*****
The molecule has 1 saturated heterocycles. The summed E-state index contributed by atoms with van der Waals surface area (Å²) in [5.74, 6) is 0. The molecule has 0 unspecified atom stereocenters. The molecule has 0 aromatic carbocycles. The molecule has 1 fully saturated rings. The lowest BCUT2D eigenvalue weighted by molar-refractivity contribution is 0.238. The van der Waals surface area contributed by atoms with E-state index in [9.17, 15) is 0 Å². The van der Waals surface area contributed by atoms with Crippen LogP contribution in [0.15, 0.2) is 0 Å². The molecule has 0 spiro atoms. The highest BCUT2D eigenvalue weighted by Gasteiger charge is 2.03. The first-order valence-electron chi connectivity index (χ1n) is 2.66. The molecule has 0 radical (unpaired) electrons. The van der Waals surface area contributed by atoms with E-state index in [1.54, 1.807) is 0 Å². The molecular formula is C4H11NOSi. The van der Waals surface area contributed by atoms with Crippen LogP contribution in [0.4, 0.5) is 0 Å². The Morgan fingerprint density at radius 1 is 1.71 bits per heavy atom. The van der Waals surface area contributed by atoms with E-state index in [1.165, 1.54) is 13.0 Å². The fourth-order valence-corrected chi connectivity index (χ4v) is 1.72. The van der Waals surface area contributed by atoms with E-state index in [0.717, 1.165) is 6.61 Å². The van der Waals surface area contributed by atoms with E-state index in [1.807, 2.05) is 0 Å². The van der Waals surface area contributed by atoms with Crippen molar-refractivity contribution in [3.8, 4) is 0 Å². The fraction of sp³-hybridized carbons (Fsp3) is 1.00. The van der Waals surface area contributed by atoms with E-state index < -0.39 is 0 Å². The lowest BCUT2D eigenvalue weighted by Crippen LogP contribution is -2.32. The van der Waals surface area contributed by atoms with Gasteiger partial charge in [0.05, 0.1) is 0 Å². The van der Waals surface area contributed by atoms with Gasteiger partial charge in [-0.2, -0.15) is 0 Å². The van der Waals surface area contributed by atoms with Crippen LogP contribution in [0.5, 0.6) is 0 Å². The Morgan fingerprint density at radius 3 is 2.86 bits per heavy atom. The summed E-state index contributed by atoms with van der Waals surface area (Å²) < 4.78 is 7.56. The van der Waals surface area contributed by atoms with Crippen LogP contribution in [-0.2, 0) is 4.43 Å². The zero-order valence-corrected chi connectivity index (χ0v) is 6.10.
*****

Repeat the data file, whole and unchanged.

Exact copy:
The molecule has 1 saturated heterocycles. The summed E-state index contributed by atoms with van der Waals surface area (Å²) in [5.74, 6) is 0. The molecule has 0 unspecified atom stereocenters. The molecule has 0 aromatic carbocycles. The molecule has 1 fully saturated rings. The lowest BCUT2D eigenvalue weighted by molar-refractivity contribution is 0.238. The van der Waals surface area contributed by atoms with E-state index in [9.17, 15) is 0 Å². The van der Waals surface area contributed by atoms with Crippen LogP contribution in [0.15, 0.2) is 0 Å². The molecule has 0 spiro atoms. The highest BCUT2D eigenvalue weighted by Gasteiger charge is 2.03. The first-order valence-electron chi connectivity index (χ1n) is 2.66. The molecule has 0 radical (unpaired) electrons. The van der Waals surface area contributed by atoms with E-state index in [1.54, 1.807) is 0 Å². The molecular formula is C4H11NOSi. The van der Waals surface area contributed by atoms with Crippen LogP contribution in [0.4, 0.5) is 0 Å². The Morgan fingerprint density at radius 1 is 1.71 bits per heavy atom. The van der Waals surface area contributed by atoms with E-state index in [1.165, 1.54) is 13.0 Å². The fourth-order valence-corrected chi connectivity index (χ4v) is 1.72. The van der Waals surface area contributed by atoms with E-state index in [0.717, 1.165) is 6.61 Å². The van der Waals surface area contributed by atoms with E-state index in [1.807, 2.05) is 0 Å². The van der Waals surface area contributed by atoms with Crippen molar-refractivity contribution in [3.8, 4) is 0 Å². The fraction of sp³-hybridized carbons (Fsp3) is 1.00. The van der Waals surface area contributed by atoms with E-state index < -0.39 is 0 Å². The lowest BCUT2D eigenvalue weighted by Crippen LogP contribution is -2.32. The van der Waals surface area contributed by atoms with Gasteiger partial charge in [0.05, 0.1) is 0 Å². The van der Waals surface area contributed by atoms with Gasteiger partial charge in [-0.2, -0.15) is 0 Å². The van der Waals surface area contributed by atoms with Crippen LogP contribution in [0.5, 0.6) is 0 Å². The Morgan fingerprint density at radius 3 is 2.86 bits per heavy atom. The summed E-state index contributed by atoms with van der Waals surface area (Å²) < 4.78 is 7.56. The van der Waals surface area contributed by atoms with Crippen LogP contribution in [-0.2, 0) is 4.43 Å². The zero-order valence-corrected chi connectivity index (χ0v) is 6.10.